Cool shields

Friday, October 28, 2011

Photo of the Day

Scene from THE TITANS (aka My Son, The Hero), with almost the entire cast in this shot so I won't name all of them except for Serge Nubret, Giuliano Gemma and Jacqueline Sassard.

It's one of those films that I'll never review here or anywhere because I have issues with it and I know practically everyone loves it. So mum's the word. Arf. The only thing I can openly critique is Giuliano's dye job which is horrible!

Film restoration?

From BEN-HUR...I somehow prefer the Before. Hmm...oh well

Then & Now: Paul Wynter

Mr Universe Paul Wynter. Below is the most recent photo of Paul after he made news when he was involved in stopping a knife-wielding intruder who broke into his home. Article.

Thursday, October 27, 2011

Photo of the Day

John Derek is in a tight situation in THE TEN COMMANDMENTS

Who knew back then that the matinee idol would turn into a recluse with a fetish for blondes with surgically enhanced looks.

Fantasy casting

I came across this photo when surfing them interwebs. Tina was probably to old to play Cleo when she took this photo but a younger Tina would have been interesting. Would it have worked? Too much growl?

PEPLUM Poll: Who's the best PERSEUS?

So who's the best Perseus portrayed on screen? Richard appeared in the Italian PEP film PERSEUS THE INVINCIBLE (aka Medusa vs Son of Hercules); Harry Hamlin starred in CLASH OF THE TITANS and Sam was Perseus in the remake of the latter film.

Wednesday, October 26, 2011

Photo of the Day

Gino Leurini and Gino Cervi in THE QUEEN OF SHEBA

This is a black & white movie and I'm usually against colourizing B&W films but I have to say that the added colours here are cool and would love to see the film look something like this.

What movie is this from?

This mural/fresco appears in which PEP film? 

Hint: it stars a bodybuilder (lol)

Tuesday, October 25, 2011

Photo of the Day

Christopher Lee is RAPUSTIN THE MAD MONK

Is this a PEPLUM? Probably not but with films like TERROR OF THE STEPPES, MACISTE AGAINST THE CZAR and THE WHITE WARRIOR, I say this falls under Russian PEP folklore. I'll be playing this on my PEPLUM TV channel once I get it going again, just in time for Halloween.

Digital matte shots

From the BEN-HUR (2010) TV mini-series. Real stuff blended with digital painting.

For some reason, it doesn't look as real as those from QUO VADIS (1950) I posted yesterday.

6 degrees of a PEPLUM statue

The statue seen in HERO OF BABYLON (starring Moira Orfei), which was reused in several other PEP films, was inspired by...

...the Babylonian mythological demon Pazuzu, which was featured... THE EXORCIST

Monday, October 24, 2011

Photo of the Day

Mickey Hargitay is caught by barbarians in REVENGE OF THE GLADIATORS (1964)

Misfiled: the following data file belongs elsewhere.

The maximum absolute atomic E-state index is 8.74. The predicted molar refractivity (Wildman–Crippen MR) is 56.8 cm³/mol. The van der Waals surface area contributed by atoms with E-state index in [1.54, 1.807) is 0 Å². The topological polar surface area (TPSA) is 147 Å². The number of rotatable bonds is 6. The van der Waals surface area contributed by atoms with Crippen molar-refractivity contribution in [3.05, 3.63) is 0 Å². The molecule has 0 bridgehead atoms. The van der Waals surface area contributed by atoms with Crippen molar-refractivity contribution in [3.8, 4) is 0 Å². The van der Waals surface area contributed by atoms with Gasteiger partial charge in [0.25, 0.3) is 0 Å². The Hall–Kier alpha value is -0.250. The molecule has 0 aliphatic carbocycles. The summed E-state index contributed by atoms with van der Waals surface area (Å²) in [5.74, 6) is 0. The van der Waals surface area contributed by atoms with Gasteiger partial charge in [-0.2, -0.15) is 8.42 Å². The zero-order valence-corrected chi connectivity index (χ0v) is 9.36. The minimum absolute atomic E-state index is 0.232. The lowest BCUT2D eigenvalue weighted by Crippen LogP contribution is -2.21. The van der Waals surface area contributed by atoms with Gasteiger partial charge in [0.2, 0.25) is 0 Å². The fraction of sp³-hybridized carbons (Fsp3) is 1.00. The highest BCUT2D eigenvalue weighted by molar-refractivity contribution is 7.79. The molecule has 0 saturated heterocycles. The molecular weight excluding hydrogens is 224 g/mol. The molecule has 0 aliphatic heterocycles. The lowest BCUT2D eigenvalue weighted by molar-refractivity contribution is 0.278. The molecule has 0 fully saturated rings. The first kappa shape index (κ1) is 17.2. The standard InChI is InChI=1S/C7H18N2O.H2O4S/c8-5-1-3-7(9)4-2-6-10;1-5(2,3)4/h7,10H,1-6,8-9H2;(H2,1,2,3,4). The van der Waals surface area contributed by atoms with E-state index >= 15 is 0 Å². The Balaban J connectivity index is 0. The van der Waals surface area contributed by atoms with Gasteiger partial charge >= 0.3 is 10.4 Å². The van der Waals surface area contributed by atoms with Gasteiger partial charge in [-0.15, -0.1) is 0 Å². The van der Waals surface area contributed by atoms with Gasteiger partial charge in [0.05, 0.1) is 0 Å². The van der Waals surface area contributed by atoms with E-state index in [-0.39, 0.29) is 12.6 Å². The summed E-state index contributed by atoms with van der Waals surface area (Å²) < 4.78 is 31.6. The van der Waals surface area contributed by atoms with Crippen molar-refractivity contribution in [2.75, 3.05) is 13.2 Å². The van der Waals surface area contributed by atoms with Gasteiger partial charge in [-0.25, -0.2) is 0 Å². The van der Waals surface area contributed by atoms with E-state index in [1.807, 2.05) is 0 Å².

Not to be confused with the other 1964 film with the same title starring Roger Browne. Not bad at all but like many films from the latter days of the PEPLUM explosion, it's sorta forgotten.

QUO VADIS matte painting work

The photo above appears on a British lobby card, which, technically, is a goof because in the final movie, matte paintings were added to show that the arena was much bigger, taller and more crowded. That photo is fascinating because it's basically a real photo of the actual set as it appeared when they filmed the movie (I got the photo from the lobby card at Colossal Quo Vadis). Below are screengrabs of those scenes with the matte work added. To give illusion of an actual live crowd to the static painting, the matte paintings, which are done on glass, were left with empty spots and behind the glass they had objects moving back and forth which gave the illusion of movement in the crowd. Cool stuff.


This is my review of the book at Amazon:

With one word, the author almost negates his own book

I'm a big fan of Peplums and I've been a collector of movie posters (of every kind of film) since I was a kid, so it was a given that I would end up buying Retro Stud by David Chapman. All in all, the book is excellent. Beautiful reproduction and great reference for any movie poster collector. I don't regret buying it.

With that said though, the book has several glaring flaws. The first flaw is that the collection is incomplete. Many famous S&S titles are not even represented. I'm aware that they couldn't catalog all S&S posters but still some of them are classics and nowhere to be seen here. I have a Spanish poster for Hero of Rome and it's one of the best Peplum posters ever. It's a stand-out. It would have been great if it had been included. But more importantly, you can go on eBay and find many sellers with great collections. The Ten Gladiators posters in the book are good but there are some better ones available on eBay right now. And looking at the posters on eBay doesn't cost anything.

Second problem, as mentioned by others, is that the author translated the foreign titles word for word, even though they don't match the titles here in North America. Now, granted, many of the titles for the US version were misleading or terrible and changing them to what the Italians intended originally is ok but for reference, if you can't read French or Italian, then it might be a chore to figure out the corresponding US title. Also, many titles from other countries do not match the original Italian titles. For example, one Mexican poster reads "El Triunfo de Spartaco", which the author translated as "The Triumph of Spartacus", a title that doesn't exist. The original Italian title is "Gli Invincibili Dieci Gladiatori", which translates into "The Invincible Ten Gladiators". But here that film goes under the name of "Spartacus & the Ten Gladiators". The Mexican title is misleading and to translate it word for word doesn't make much sense.